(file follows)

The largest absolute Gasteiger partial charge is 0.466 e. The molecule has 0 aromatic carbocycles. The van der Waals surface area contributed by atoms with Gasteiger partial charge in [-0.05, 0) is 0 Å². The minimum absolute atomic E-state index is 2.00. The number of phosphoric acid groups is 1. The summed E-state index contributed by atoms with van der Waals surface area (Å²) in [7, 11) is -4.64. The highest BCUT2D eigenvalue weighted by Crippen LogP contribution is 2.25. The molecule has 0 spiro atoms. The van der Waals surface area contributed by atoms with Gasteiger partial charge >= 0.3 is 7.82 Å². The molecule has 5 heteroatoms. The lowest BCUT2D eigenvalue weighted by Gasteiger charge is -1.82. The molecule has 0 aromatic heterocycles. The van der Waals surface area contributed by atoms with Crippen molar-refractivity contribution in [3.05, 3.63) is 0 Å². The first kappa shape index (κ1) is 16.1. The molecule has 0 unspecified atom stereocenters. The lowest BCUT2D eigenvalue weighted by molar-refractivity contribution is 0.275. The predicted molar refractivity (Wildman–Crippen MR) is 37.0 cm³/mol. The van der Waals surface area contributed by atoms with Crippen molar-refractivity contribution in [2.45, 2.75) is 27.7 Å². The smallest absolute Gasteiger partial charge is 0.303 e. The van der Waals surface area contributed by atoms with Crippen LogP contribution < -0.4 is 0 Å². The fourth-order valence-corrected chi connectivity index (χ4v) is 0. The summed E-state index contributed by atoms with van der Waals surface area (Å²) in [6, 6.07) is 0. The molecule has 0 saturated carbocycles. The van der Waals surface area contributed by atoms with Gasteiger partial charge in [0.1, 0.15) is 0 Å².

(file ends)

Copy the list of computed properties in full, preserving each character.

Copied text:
The largest absolute Gasteiger partial charge is 0.466 e. The molecule has 0 aromatic carbocycles. The van der Waals surface area contributed by atoms with Gasteiger partial charge in [-0.05, 0) is 0 Å². The minimum absolute atomic E-state index is 2.00. The number of phosphoric acid groups is 1. The summed E-state index contributed by atoms with van der Waals surface area (Å²) in [7, 11) is -4.64. The highest BCUT2D eigenvalue weighted by Crippen LogP contribution is 2.25. The molecule has 0 spiro atoms. The van der Waals surface area contributed by atoms with Gasteiger partial charge >= 0.3 is 7.82 Å². The molecule has 5 heteroatoms. The lowest BCUT2D eigenvalue weighted by Gasteiger charge is -1.82. The molecule has 0 aromatic heterocycles. The van der Waals surface area contributed by atoms with Crippen molar-refractivity contribution in [3.05, 3.63) is 0 Å². The first kappa shape index (κ1) is 16.1. The molecule has 0 unspecified atom stereocenters. The lowest BCUT2D eigenvalue weighted by molar-refractivity contribution is 0.275. The predicted molar refractivity (Wildman–Crippen MR) is 37.0 cm³/mol. The van der Waals surface area contributed by atoms with Crippen molar-refractivity contribution in [2.45, 2.75) is 27.7 Å². The smallest absolute Gasteiger partial charge is 0.303 e. The van der Waals surface area contributed by atoms with Crippen LogP contribution < -0.4 is 0 Å². The fourth-order valence-corrected chi connectivity index (χ4v) is 0. The summed E-state index contributed by atoms with van der Waals surface area (Å²) in [6, 6.07) is 0. The molecule has 0 saturated carbocycles. The van der Waals surface area contributed by atoms with Gasteiger partial charge in [0.1, 0.15) is 0 Å².